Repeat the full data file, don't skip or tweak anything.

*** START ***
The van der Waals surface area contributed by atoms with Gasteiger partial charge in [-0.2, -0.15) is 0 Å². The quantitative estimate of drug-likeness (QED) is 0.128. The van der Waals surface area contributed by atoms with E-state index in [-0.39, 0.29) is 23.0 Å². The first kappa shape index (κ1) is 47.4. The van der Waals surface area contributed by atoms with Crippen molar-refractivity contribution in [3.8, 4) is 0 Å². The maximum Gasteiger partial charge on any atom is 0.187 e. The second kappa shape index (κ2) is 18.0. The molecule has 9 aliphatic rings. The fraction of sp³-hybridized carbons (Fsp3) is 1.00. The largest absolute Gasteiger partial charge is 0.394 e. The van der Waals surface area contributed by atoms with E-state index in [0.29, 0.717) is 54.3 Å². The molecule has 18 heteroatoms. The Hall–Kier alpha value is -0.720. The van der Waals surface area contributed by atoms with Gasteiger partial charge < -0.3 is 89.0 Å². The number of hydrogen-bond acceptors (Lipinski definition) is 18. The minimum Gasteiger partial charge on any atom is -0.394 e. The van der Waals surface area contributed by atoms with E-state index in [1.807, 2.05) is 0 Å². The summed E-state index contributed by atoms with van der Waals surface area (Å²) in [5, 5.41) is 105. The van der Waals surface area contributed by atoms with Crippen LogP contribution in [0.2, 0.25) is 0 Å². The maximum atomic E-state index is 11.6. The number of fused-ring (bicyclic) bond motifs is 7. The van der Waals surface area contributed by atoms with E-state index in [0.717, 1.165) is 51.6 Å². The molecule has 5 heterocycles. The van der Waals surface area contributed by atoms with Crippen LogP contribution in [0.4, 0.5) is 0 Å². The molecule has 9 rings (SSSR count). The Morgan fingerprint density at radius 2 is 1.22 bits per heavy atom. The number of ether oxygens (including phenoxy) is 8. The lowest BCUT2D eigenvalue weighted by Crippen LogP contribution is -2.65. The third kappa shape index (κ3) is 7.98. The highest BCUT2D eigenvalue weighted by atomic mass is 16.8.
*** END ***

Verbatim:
The van der Waals surface area contributed by atoms with Gasteiger partial charge in [-0.2, -0.15) is 0 Å². The quantitative estimate of drug-likeness (QED) is 0.128. The van der Waals surface area contributed by atoms with E-state index in [-0.39, 0.29) is 23.0 Å². The first kappa shape index (κ1) is 47.4. The van der Waals surface area contributed by atoms with Crippen molar-refractivity contribution in [3.8, 4) is 0 Å². The maximum Gasteiger partial charge on any atom is 0.187 e. The second kappa shape index (κ2) is 18.0. The molecule has 9 aliphatic rings. The fraction of sp³-hybridized carbons (Fsp3) is 1.00. The largest absolute Gasteiger partial charge is 0.394 e. The van der Waals surface area contributed by atoms with E-state index in [0.29, 0.717) is 54.3 Å². The molecule has 18 heteroatoms. The Hall–Kier alpha value is -0.720. The van der Waals surface area contributed by atoms with Gasteiger partial charge < -0.3 is 89.0 Å². The number of hydrogen-bond acceptors (Lipinski definition) is 18. The minimum Gasteiger partial charge on any atom is -0.394 e. The van der Waals surface area contributed by atoms with E-state index in [1.807, 2.05) is 0 Å². The summed E-state index contributed by atoms with van der Waals surface area (Å²) in [5, 5.41) is 105. The van der Waals surface area contributed by atoms with Crippen LogP contribution in [0.2, 0.25) is 0 Å². The maximum atomic E-state index is 11.6. The number of fused-ring (bicyclic) bond motifs is 7. The van der Waals surface area contributed by atoms with E-state index in [0.717, 1.165) is 51.6 Å². The molecule has 5 heterocycles. The van der Waals surface area contributed by atoms with Crippen LogP contribution in [0.4, 0.5) is 0 Å². The molecule has 9 rings (SSSR count). The Morgan fingerprint density at radius 2 is 1.22 bits per heavy atom. The number of ether oxygens (including phenoxy) is 8. The lowest BCUT2D eigenvalue weighted by Crippen LogP contribution is -2.65. The third kappa shape index (κ3) is 7.98. The highest BCUT2D eigenvalue weighted by atomic mass is 16.8.